🌼5 Simple Wealth-Building Tips From Warren Buffett Anyone Should Follow
“Opportunities come infrequently. When it rains gold, put out the bucket, not the thimble.”
Warren Buffett is one of the best investors to have ever walked on this planet.
At the moment of writing, his net worth is about $107.6 billion, making him the sixth richest person on Earth.
His biography, Buffett: The Making of an American Capitalist contains a ton of lessons on how to build wealth and become a better investor.
Here are five simple wealth-building lessons from the book.
Upgrade Your Network
One of the best things you can do to build your wealth is to seek out people who are financially better off than you.
When you hang out with people wealthier than you, you’ll automatically take on their habits, mindset, and beliefs.
As Warren Buffett said, “It’s better to hang out with people better than you. Pick out associates whose behavior is better than yours and you’ll drift in that direction.”
All in all, you become who you surround yourself with.
This also means that if you hang out too much with people who have lousy habits and who never talk about money or personal growth, you’ll slowly drift in their direction as well.
That’s why it’s essential to hang out with the right crowd.
Make sure the people you spend the most time with inspire you, lift you up, and push you to greater heights.
Self-Control > High IQ
Many people think they need a high IQ to become successful investors. They believe they need to be great at math, learn complicated formulas, or read difficult stock charts.
None of this is true.
In reality, successful investing is more about behavior than intelligence.
As Roger Lowenstein, author of Warren Buffett’s biography, said, “Buffett’s genius was largely a genius of character — of patience, discipline, and rationality.”
In fact, it’s all too common that people with high IQs tend to be terrible investors simply because they don’t master their emotions:
They overestimate their own ability to pick winning stocks
They panic when stock prices fall and sell at bottom prices
They get too greedy when stock prices rise and invest right at peak prices
They let themselves get carried away with opinions from financial news, neighbors, or colleagues
As Buffett’s business partner Charlie Munger once said:
“A lot of people with high IQs are terrible investors because they’ve got terrible temperaments. And that is why we say that having a certain kind of temperament is more important than brains. You need to keep raw irrational emotion under control. You need patience and discipline.”
All in all, successful investing requires patience, self-control, and self-discipline. These traits are infinitely more important than a high IQ.
Go Big On Wealth-Building Opportunities
“Opportunities come infrequently. When it rains gold, put out the bucket, not the thimble,” said Buffett.
Although market downturns (like the one we’re in since last year) can be scary, they form enormous wealth-building opportunities.
During these periods, the highest-quality companies sell for discount prices. That’s the time to go big.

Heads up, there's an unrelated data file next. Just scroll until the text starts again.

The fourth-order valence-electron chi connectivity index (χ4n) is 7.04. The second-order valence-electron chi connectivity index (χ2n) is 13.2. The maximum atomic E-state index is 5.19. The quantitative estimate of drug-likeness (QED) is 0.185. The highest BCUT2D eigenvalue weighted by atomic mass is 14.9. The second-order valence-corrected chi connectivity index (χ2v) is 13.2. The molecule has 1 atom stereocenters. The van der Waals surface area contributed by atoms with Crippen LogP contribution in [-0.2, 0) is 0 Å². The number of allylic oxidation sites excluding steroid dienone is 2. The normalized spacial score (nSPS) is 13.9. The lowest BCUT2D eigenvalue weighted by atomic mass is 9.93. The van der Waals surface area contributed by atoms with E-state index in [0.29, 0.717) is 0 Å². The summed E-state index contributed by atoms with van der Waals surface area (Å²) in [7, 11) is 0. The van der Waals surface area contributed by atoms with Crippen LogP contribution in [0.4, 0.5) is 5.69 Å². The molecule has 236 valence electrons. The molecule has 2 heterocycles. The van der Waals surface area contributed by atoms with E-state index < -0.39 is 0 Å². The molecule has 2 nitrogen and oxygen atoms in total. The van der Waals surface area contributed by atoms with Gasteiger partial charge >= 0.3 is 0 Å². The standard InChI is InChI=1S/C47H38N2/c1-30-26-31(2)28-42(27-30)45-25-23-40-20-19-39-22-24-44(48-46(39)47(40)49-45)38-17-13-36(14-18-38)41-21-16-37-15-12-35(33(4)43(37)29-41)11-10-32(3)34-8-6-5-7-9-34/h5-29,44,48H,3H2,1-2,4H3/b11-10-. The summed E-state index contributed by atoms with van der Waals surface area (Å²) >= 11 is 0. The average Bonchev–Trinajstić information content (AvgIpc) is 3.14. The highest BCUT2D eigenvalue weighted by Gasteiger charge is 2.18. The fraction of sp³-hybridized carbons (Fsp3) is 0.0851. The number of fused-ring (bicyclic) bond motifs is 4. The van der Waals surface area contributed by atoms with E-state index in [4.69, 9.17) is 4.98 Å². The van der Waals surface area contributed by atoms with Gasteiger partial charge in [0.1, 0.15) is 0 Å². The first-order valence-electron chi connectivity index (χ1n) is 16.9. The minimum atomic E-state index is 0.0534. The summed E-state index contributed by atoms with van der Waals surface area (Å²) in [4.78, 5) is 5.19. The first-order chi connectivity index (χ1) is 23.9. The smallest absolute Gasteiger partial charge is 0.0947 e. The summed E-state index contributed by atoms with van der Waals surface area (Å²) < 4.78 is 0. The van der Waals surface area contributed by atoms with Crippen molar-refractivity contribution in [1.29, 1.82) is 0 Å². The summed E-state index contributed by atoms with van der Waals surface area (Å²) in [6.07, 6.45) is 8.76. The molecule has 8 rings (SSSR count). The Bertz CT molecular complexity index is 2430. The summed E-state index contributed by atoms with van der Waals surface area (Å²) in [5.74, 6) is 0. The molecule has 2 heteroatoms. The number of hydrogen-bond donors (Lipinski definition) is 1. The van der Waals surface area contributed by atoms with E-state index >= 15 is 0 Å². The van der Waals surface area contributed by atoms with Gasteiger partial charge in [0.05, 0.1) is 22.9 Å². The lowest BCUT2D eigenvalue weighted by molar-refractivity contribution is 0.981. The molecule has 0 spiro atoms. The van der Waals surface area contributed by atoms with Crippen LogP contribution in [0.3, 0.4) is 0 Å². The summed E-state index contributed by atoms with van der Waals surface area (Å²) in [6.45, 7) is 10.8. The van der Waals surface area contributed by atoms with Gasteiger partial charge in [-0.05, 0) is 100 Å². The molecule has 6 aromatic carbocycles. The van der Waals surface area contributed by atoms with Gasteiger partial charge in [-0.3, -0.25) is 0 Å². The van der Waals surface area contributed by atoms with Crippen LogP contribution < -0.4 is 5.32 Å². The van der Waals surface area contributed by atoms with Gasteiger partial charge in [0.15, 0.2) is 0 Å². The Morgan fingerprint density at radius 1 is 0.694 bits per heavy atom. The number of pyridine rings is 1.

As Buffett said, “Widespread fear is your friend as an investor because it serves up bargain purchases.”
Think about it:
When groceries are on sale, you buy some extra
When there’s a great Black Friday deal, you purchase something
When clothes are selling at a 25% discount, you buy it
So why don’t you buy some more stocks when they’re selling at a discount?
It’s the exact same principle: You get the same ‘product’ but at a cheaper price.
As Buffett said, “Whether we’re talking about socks or stocks, I like buying quality merchandise when it is marked down.”
You Are Your Most Valuable Asset
Investors tend to think of their stocks, index funds, and real estate as their main assets.
But as Buffett said, “A person’s main asset is themselves, so preserve and enhance yourself.”
Invest in yourself by learning new skills, reading books, getting in shape, and following educational courses.
“The most important investment you can make is in yourself. One can best prepare themselves for the economic future by investing in your own education.”
— Warren Buffett
The more you invest in yourself, the more valuable you become. The more valuable you become, the better you set yourself up for financial success.
Read also: How to be consistently productivitive
Long-Term Investing > Short-Term Speculation
Warren Buffett once said, “If you aren’t willing to own a stock for ten years, don’t even think about owning it for ten minutes.”
Don’t invest in a stock just because you think its price is going to rise this week, month, or even this year.
That’s not even investing, it’s speculating.
When the market dips, you’re left holding a subpar company at a loss. That’s not a position you want to find yourself in.
Besides, the stock market is too unpredictable in the short term.
The odds of consistently trading in and out of stocks at the right prices are low — especially over the long run.
Instead, it’s better to keep a long-term perspective when investing.
Personally, I only invest in stocks that I’m willing to own for at least 5–10 years. And most of my ETFs and index funds I’m willing to own for at least 30+ years.
This way, you take advantage of the power of compound interest and avoid the risks of short-term market timing.
CONTRIBUTED BY Jari Roomer
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